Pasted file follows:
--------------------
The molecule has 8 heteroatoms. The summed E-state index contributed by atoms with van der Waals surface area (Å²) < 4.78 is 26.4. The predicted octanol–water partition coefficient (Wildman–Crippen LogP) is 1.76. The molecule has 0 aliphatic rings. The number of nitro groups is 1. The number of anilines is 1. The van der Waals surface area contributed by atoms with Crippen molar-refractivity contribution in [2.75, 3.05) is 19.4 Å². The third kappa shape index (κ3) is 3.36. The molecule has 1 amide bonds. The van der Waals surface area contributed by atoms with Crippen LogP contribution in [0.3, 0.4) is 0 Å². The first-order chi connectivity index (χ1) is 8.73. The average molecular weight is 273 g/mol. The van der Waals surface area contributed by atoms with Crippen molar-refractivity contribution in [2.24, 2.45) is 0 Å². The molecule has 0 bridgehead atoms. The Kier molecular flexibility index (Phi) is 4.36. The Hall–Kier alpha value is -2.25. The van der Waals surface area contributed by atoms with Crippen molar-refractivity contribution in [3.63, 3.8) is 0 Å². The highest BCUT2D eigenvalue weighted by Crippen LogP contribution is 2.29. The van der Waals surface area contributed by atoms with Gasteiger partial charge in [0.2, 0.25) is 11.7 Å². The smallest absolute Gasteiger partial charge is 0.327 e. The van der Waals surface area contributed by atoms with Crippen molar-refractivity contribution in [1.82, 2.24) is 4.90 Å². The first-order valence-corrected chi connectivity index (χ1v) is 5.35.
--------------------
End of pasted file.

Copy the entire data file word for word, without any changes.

The molecule has 8 heteroatoms. The summed E-state index contributed by atoms with van der Waals surface area (Å²) < 4.78 is 26.4. The predicted octanol–water partition coefficient (Wildman–Crippen LogP) is 1.76. The molecule has 0 aliphatic rings. The number of nitro groups is 1. The number of anilines is 1. The van der Waals surface area contributed by atoms with Crippen molar-refractivity contribution in [2.75, 3.05) is 19.4 Å². The third kappa shape index (κ3) is 3.36. The molecule has 1 amide bonds. The van der Waals surface area contributed by atoms with Crippen LogP contribution in [0.3, 0.4) is 0 Å². The first-order chi connectivity index (χ1) is 8.73. The average molecular weight is 273 g/mol. The van der Waals surface area contributed by atoms with Crippen molar-refractivity contribution in [2.24, 2.45) is 0 Å². The molecule has 0 bridgehead atoms. The Kier molecular flexibility index (Phi) is 4.36. The Hall–Kier alpha value is -2.25. The van der Waals surface area contributed by atoms with Crippen molar-refractivity contribution in [3.63, 3.8) is 0 Å². The highest BCUT2D eigenvalue weighted by Crippen LogP contribution is 2.29. The van der Waals surface area contributed by atoms with Gasteiger partial charge in [0.2, 0.25) is 11.7 Å². The smallest absolute Gasteiger partial charge is 0.327 e. The van der Waals surface area contributed by atoms with Crippen molar-refractivity contribution in [1.82, 2.24) is 4.90 Å². The first-order valence-corrected chi connectivity index (χ1v) is 5.35.